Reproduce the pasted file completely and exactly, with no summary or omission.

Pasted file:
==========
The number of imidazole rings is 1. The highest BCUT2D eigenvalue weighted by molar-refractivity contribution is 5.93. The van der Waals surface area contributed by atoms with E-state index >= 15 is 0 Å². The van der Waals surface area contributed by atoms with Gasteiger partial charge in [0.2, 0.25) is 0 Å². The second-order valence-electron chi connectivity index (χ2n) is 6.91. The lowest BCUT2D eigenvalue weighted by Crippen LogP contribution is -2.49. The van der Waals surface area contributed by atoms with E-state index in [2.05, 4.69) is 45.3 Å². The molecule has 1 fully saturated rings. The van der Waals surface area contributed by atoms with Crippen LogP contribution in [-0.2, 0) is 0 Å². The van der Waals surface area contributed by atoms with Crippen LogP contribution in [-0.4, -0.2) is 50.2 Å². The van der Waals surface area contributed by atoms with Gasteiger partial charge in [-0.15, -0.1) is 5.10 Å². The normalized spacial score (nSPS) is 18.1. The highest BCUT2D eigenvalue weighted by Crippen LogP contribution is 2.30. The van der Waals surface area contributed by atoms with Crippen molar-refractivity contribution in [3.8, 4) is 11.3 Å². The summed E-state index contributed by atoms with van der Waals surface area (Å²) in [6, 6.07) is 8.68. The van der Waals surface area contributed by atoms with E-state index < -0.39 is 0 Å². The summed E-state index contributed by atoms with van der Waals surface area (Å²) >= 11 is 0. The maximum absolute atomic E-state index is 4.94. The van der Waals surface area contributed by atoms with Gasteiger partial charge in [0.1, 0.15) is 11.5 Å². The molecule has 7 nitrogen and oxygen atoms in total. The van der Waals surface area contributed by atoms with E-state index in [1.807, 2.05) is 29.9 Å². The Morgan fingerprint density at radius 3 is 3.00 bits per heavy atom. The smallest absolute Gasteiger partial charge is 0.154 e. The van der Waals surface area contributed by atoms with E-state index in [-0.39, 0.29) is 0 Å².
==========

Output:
The number of imidazole rings is 1. The highest BCUT2D eigenvalue weighted by molar-refractivity contribution is 5.93. The van der Waals surface area contributed by atoms with E-state index >= 15 is 0 Å². The van der Waals surface area contributed by atoms with Gasteiger partial charge in [0.2, 0.25) is 0 Å². The second-order valence-electron chi connectivity index (χ2n) is 6.91. The lowest BCUT2D eigenvalue weighted by Crippen LogP contribution is -2.49. The van der Waals surface area contributed by atoms with E-state index in [2.05, 4.69) is 45.3 Å². The molecule has 1 fully saturated rings. The van der Waals surface area contributed by atoms with Crippen LogP contribution in [-0.2, 0) is 0 Å². The van der Waals surface area contributed by atoms with Crippen LogP contribution in [-0.4, -0.2) is 50.2 Å². The van der Waals surface area contributed by atoms with Gasteiger partial charge in [-0.15, -0.1) is 5.10 Å². The normalized spacial score (nSPS) is 18.1. The highest BCUT2D eigenvalue weighted by Crippen LogP contribution is 2.30. The van der Waals surface area contributed by atoms with Crippen molar-refractivity contribution in [3.8, 4) is 11.3 Å². The summed E-state index contributed by atoms with van der Waals surface area (Å²) in [6, 6.07) is 8.68. The van der Waals surface area contributed by atoms with E-state index < -0.39 is 0 Å². The summed E-state index contributed by atoms with van der Waals surface area (Å²) >= 11 is 0. The maximum absolute atomic E-state index is 4.94. The van der Waals surface area contributed by atoms with Gasteiger partial charge in [0.1, 0.15) is 11.5 Å². The molecule has 7 nitrogen and oxygen atoms in total. The van der Waals surface area contributed by atoms with E-state index in [1.807, 2.05) is 29.9 Å². The Morgan fingerprint density at radius 3 is 3.00 bits per heavy atom. The smallest absolute Gasteiger partial charge is 0.154 e. The van der Waals surface area contributed by atoms with E-state index in [-0.39, 0.29) is 0 Å².